Course Notes, SIGGRAPH 2003
Organizer: Przemyslaw Prusinkiewicz1
L-systems are a biologically-motivated formalism that can be used as a tool for modeling and visualizing biological structures, and as a computing technique gleaned from nature to solve other modeling problems. Their appeal lies in a compact, intuitive description of algorithms, and the possibility of using this description directly as an input to the modeling software. The course will present recent theoretical results, implementations, applications and research directions pertinent to L-systems and their extensions. The applications include, on one hand, the modeling and visualization of plants at different levels of abstraction and for a variety of purposes, and, on the other hand, geometric modeling of curves and surfaces. These applications are united by their treatment of the modeled objects as dynamical structures subject to local operations, and can be implemented using the same modeling software. The course will be of a particular interest to researchers and students working on geometric modeling and the modeling of nature.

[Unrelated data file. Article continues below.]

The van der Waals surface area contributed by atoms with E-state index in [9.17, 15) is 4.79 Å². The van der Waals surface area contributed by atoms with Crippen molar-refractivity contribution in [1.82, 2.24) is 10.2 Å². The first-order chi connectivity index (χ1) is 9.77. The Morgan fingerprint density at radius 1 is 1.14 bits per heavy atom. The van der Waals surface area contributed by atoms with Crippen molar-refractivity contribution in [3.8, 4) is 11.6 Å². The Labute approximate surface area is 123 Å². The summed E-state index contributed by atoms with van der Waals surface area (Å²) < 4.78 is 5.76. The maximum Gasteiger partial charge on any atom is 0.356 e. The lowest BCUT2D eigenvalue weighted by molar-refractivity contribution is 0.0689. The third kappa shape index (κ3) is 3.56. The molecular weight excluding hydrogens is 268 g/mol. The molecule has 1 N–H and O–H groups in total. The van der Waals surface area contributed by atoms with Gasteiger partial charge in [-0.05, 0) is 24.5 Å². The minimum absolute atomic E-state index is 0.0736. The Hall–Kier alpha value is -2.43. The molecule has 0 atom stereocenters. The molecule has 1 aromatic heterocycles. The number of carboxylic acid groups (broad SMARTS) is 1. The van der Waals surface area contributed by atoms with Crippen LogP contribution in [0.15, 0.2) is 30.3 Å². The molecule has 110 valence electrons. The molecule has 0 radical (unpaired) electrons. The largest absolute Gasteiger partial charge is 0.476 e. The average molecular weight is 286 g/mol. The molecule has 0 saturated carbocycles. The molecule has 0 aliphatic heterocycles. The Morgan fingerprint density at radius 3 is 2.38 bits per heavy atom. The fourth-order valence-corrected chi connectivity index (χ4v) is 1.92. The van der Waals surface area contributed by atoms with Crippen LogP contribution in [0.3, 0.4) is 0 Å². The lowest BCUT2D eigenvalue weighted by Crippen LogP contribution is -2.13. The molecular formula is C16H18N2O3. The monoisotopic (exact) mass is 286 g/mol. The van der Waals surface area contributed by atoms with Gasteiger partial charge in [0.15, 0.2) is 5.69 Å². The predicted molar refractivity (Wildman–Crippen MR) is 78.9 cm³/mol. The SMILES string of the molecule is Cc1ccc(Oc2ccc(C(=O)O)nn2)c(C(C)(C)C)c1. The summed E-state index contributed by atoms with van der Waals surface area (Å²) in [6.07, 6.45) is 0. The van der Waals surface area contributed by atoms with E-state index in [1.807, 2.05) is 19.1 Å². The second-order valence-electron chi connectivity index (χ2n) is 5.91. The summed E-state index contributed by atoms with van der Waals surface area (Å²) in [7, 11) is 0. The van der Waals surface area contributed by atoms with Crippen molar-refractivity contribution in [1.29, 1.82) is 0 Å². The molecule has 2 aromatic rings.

The course will assume basic knowledge of geometric modeling algorithms, in particular subdivision curves and surfaces, and of numerical methods for solving algebraic and (ordinary and partial) differential equations. Prior exposure to L-systems, fractals, and the modeling of plants is desirable, but not necessary.
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